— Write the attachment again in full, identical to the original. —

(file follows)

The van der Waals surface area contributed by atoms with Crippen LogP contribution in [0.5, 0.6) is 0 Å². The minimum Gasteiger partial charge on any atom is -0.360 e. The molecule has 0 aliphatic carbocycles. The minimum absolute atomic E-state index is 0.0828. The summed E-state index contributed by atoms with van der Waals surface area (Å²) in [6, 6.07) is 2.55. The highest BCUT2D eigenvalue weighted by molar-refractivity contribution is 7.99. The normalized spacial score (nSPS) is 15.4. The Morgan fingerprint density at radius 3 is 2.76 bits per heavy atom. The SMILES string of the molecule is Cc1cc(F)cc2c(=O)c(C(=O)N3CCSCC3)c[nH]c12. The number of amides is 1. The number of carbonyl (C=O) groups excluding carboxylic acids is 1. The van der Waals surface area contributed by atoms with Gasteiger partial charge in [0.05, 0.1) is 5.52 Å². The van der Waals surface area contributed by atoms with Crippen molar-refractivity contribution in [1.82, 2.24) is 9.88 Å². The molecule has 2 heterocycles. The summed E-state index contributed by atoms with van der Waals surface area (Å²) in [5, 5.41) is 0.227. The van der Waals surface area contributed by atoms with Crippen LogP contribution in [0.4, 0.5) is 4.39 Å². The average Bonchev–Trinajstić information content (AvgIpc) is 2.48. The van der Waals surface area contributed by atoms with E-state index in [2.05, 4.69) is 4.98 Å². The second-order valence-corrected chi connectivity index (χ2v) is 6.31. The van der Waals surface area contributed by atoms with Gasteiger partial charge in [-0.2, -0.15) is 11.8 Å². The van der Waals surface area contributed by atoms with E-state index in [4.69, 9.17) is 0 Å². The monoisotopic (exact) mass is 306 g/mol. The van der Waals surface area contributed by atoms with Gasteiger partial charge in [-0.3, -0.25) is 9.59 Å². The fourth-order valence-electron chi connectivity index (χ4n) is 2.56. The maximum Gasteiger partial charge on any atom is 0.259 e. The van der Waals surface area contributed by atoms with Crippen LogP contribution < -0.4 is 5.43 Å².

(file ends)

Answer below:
The van der Waals surface area contributed by atoms with Crippen LogP contribution in [0.5, 0.6) is 0 Å². The minimum Gasteiger partial charge on any atom is -0.360 e. The molecule has 0 aliphatic carbocycles. The minimum absolute atomic E-state index is 0.0828. The summed E-state index contributed by atoms with van der Waals surface area (Å²) in [6, 6.07) is 2.55. The highest BCUT2D eigenvalue weighted by molar-refractivity contribution is 7.99. The normalized spacial score (nSPS) is 15.4. The Morgan fingerprint density at radius 3 is 2.76 bits per heavy atom. The SMILES string of the molecule is Cc1cc(F)cc2c(=O)c(C(=O)N3CCSCC3)c[nH]c12. The number of amides is 1. The number of carbonyl (C=O) groups excluding carboxylic acids is 1. The van der Waals surface area contributed by atoms with Gasteiger partial charge in [0.05, 0.1) is 5.52 Å². The van der Waals surface area contributed by atoms with Crippen molar-refractivity contribution in [1.82, 2.24) is 9.88 Å². The molecule has 2 heterocycles. The summed E-state index contributed by atoms with van der Waals surface area (Å²) in [5, 5.41) is 0.227. The van der Waals surface area contributed by atoms with Crippen LogP contribution in [0.4, 0.5) is 4.39 Å². The average Bonchev–Trinajstić information content (AvgIpc) is 2.48. The van der Waals surface area contributed by atoms with E-state index in [2.05, 4.69) is 4.98 Å². The second-order valence-corrected chi connectivity index (χ2v) is 6.31. The van der Waals surface area contributed by atoms with Gasteiger partial charge in [-0.2, -0.15) is 11.8 Å². The van der Waals surface area contributed by atoms with E-state index in [4.69, 9.17) is 0 Å². The monoisotopic (exact) mass is 306 g/mol. The van der Waals surface area contributed by atoms with Gasteiger partial charge in [-0.3, -0.25) is 9.59 Å². The fourth-order valence-electron chi connectivity index (χ4n) is 2.56. The maximum Gasteiger partial charge on any atom is 0.259 e. The van der Waals surface area contributed by atoms with Crippen LogP contribution < -0.4 is 5.43 Å².